I enlisted the help of everyone I knew: my colleagues, my sister, her colleagues, my friends, their friends. A huge network of people all phoning people they knew who may be able to help.

And then I got another message from the poultry advert. A woman, asking if I still had him. I cautiously replied yes. I was scared to hope. I spoke to her on the phone and it was promising. All the things that had been lacking in the last place – grass, fresh water, individual sheds for the different animal types – were voluntarily offered up. I asked if we could do a ‘dummy run’ to find the place so we didn’t get lost when it came to transporting the goose and straight away she knew I wanted to check her place out and said she would feel exactly the same about her animals.

We drove up on Saturday early evening to see the place, and I can barely express how relieved I was. The couple were LOVELY. Obviously kind, animal-loving, practical and capable. Their place was LOVELY. Two beautiful geese, two beautiful ducks and lots of gorgeous chickens. The animals were obviously happy and well looked after.Everything about the place had been well done. I couldn’t wait to re-home him there.


This is him soon after we let him out of his box. I stayed close by for reassurance.


These are his two new (hopefully) girlfriends. Lovely to hear other geese after just having one for ages. They chatted, he chased them, they sat near each other but not together, got up, moved closer, sat down, got up, sat closer again.


This is me saying goodbye. Because he was lonely, especially after we put him back into his enclosure, I would go out and spend hours with him. I would paddle with him in the pond, play with him in his bath, extend my legs so he could jump on my wellies, which he liked to tug. I would take him for walks, make sure his mirrors were always clean so he could see himself, make sure he had fresh water, and bath water, and food. I would cuddle him, and chat to him and love him.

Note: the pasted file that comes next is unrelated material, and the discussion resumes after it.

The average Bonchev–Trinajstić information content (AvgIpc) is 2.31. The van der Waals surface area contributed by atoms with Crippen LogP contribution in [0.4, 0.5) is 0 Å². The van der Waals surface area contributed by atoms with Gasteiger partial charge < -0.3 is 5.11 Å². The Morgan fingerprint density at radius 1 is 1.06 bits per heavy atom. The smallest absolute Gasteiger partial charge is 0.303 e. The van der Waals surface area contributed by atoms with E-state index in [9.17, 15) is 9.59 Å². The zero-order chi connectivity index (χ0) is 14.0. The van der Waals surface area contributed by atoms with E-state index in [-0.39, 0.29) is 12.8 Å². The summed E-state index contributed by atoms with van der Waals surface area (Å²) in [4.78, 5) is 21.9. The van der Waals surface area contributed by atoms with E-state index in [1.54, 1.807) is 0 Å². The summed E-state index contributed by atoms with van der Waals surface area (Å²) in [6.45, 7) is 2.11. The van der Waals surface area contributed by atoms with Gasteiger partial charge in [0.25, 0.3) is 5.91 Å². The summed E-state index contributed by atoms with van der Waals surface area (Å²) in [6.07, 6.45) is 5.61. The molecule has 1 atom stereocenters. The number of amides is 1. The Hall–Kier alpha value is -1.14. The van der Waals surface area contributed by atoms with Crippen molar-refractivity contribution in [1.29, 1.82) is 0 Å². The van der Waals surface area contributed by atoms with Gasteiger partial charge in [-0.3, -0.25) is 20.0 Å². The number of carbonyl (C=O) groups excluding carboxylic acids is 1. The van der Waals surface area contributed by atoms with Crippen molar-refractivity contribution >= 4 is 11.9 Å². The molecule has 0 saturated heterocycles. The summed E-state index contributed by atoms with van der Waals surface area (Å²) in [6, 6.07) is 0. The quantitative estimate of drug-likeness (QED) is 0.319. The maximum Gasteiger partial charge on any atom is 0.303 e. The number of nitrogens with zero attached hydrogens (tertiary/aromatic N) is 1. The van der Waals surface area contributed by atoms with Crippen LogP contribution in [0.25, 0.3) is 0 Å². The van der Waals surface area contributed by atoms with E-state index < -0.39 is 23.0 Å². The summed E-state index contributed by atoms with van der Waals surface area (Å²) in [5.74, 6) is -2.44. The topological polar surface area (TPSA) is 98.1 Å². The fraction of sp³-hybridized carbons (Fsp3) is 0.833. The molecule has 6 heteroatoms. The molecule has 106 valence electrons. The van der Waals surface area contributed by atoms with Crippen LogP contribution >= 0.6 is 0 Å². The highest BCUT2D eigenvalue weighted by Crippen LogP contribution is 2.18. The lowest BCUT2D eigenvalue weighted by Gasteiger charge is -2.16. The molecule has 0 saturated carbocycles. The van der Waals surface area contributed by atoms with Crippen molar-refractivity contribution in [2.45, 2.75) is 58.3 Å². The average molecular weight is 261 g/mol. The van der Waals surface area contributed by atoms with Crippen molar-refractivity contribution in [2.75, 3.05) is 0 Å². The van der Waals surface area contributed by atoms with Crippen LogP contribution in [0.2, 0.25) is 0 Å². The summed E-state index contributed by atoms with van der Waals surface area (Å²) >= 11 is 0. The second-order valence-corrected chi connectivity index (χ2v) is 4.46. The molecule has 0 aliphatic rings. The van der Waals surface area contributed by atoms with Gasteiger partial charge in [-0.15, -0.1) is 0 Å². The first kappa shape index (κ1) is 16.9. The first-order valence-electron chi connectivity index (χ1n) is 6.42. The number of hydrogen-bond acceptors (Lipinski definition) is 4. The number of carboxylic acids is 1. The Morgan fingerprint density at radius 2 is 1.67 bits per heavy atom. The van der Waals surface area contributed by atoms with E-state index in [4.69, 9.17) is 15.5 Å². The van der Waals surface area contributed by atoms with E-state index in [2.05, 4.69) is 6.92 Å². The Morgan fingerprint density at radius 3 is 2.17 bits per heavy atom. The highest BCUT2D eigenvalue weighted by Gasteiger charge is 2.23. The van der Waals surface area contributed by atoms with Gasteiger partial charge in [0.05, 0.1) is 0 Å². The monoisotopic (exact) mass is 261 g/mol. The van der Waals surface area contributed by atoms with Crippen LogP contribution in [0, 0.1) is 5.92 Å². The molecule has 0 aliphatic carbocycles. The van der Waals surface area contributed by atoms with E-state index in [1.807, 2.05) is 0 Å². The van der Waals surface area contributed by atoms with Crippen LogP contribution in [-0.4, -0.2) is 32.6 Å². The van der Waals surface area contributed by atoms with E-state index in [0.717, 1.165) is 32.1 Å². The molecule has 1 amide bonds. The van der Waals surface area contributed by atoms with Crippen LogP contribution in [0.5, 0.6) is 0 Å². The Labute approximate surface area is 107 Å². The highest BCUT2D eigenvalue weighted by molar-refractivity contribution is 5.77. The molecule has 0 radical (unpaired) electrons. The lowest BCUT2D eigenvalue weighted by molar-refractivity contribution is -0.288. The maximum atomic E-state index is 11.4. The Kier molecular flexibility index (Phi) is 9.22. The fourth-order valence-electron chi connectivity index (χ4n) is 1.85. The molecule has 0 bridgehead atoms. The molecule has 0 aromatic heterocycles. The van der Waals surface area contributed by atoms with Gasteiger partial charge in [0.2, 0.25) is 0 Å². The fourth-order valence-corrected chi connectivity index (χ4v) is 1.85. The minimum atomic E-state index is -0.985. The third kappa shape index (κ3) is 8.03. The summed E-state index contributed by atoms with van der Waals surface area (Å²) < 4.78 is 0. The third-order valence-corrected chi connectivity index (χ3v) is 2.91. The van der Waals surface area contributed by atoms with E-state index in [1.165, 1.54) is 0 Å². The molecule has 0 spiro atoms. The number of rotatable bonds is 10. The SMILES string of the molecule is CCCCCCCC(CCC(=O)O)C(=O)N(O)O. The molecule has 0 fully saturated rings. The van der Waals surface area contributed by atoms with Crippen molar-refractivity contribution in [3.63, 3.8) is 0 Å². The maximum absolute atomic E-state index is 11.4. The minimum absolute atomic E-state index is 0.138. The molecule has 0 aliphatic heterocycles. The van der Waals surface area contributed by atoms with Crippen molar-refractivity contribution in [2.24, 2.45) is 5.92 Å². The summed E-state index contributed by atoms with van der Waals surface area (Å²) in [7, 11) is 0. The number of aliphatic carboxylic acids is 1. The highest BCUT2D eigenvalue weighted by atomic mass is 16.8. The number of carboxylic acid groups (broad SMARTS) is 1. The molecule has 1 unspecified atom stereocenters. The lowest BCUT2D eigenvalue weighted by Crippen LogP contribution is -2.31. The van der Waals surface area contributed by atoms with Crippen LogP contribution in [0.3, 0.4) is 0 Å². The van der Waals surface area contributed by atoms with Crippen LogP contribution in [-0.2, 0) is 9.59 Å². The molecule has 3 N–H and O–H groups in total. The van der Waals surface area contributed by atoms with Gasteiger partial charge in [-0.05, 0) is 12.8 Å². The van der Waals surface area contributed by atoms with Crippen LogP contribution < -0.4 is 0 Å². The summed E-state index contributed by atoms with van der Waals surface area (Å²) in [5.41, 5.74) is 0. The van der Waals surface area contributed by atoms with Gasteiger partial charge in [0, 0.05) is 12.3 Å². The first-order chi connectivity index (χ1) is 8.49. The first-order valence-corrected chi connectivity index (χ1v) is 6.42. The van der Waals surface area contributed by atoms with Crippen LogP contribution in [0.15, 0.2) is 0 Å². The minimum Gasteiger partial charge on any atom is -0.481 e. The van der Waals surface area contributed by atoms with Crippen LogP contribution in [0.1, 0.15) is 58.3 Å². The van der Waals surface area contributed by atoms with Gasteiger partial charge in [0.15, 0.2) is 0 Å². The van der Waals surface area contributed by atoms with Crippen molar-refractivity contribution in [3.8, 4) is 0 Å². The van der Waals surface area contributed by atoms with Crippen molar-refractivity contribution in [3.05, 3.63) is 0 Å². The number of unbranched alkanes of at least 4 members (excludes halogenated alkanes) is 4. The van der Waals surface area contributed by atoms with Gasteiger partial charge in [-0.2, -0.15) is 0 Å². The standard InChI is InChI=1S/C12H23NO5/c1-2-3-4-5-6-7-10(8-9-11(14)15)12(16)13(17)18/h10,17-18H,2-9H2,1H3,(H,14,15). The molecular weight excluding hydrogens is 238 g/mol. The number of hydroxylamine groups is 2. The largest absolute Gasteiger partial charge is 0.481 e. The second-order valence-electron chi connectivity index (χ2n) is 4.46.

So saying goodbye was quite hard!


This is him exploring his new pond. It is newly built, and none of the other animals have been in it yet but he jumped straight in and had a swim!


I could have stayed and watched him in his new home for hours! There are ducks and chickens but somehow none of them made it into the photos. This is him chatting to his girlfriends and getting slightly closer.

I felt so happy and relieved as we drove home. Nothing is certain in life, but I know that this place and the people there are the best he could have.

It has been an honour getting so close to such a bright, characterful, comedic, intelligent, fun animal. I love him.




So, I am knitting Ysolda’s cardigan. I love the construction. It is knitted in its entirety and so, no sewing together at the end. I have already dreamed up other possibilities/hacks for this pattern when I’ve finished this one. An entirely black/blue cardigan with snowflakes/Norwegian stars instead? The possibilities are endless. And so great to finally have a cardigan pattern I like, and in a wool weight thicker and quicker than 4-ply!


I am in love with this boy. He is handsome, has a good sense of humour, is cuddly and one of a kind. I am trying to re-home him, because I can’t keep him where I am, I think. Love him.

Baileys Prize for Fiction


Disappointed my old classmate Sandra Newman isn’t on the shortlist tonight for the Baileys Prize for Fiction for writing The Country of Ice Cream Star. I mean, come on, with a title like that?!

The only book on the shortlist I’ve read is The Paying Guests by Sarah Waters. And I like Sarah Waters. I thought The Little Stranger was a faultless book. An amazing, sustained piece of writing. And I liked the beginning of The Paying Guests, but then it descended into, ‘will they, won’t they’, ‘are they, aren’t they,’ to-ing and fro-ing, and I found it facile.